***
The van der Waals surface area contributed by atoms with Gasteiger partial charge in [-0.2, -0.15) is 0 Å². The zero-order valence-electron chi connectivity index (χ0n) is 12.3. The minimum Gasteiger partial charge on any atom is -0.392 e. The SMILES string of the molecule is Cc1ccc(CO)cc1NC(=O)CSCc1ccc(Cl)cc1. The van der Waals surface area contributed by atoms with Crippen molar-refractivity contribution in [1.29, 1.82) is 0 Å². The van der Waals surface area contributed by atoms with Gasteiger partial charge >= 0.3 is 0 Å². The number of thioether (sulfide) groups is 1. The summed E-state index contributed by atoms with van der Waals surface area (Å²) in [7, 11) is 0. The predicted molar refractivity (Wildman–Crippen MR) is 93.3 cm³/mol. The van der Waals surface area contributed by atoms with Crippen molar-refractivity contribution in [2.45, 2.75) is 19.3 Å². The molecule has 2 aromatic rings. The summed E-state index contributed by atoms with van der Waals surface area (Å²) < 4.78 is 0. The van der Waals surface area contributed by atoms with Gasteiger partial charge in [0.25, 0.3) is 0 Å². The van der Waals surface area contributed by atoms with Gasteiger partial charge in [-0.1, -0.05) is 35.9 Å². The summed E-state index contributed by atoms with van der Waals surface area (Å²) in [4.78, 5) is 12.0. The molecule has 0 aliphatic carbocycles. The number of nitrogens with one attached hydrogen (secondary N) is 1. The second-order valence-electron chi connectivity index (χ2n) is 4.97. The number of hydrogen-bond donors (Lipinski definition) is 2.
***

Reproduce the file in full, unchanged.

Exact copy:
The van der Waals surface area contributed by atoms with Gasteiger partial charge in [-0.2, -0.15) is 0 Å². The zero-order valence-electron chi connectivity index (χ0n) is 12.3. The minimum Gasteiger partial charge on any atom is -0.392 e. The SMILES string of the molecule is Cc1ccc(CO)cc1NC(=O)CSCc1ccc(Cl)cc1. The van der Waals surface area contributed by atoms with Crippen molar-refractivity contribution in [1.29, 1.82) is 0 Å². The van der Waals surface area contributed by atoms with Gasteiger partial charge >= 0.3 is 0 Å². The number of thioether (sulfide) groups is 1. The summed E-state index contributed by atoms with van der Waals surface area (Å²) in [7, 11) is 0. The predicted molar refractivity (Wildman–Crippen MR) is 93.3 cm³/mol. The van der Waals surface area contributed by atoms with Crippen molar-refractivity contribution in [2.45, 2.75) is 19.3 Å². The molecule has 2 aromatic rings. The summed E-state index contributed by atoms with van der Waals surface area (Å²) < 4.78 is 0. The van der Waals surface area contributed by atoms with Gasteiger partial charge in [0.25, 0.3) is 0 Å². The van der Waals surface area contributed by atoms with Gasteiger partial charge in [-0.1, -0.05) is 35.9 Å². The summed E-state index contributed by atoms with van der Waals surface area (Å²) in [4.78, 5) is 12.0. The molecule has 0 aliphatic carbocycles. The number of nitrogens with one attached hydrogen (secondary N) is 1. The second-order valence-electron chi connectivity index (χ2n) is 4.97. The number of hydrogen-bond donors (Lipinski definition) is 2.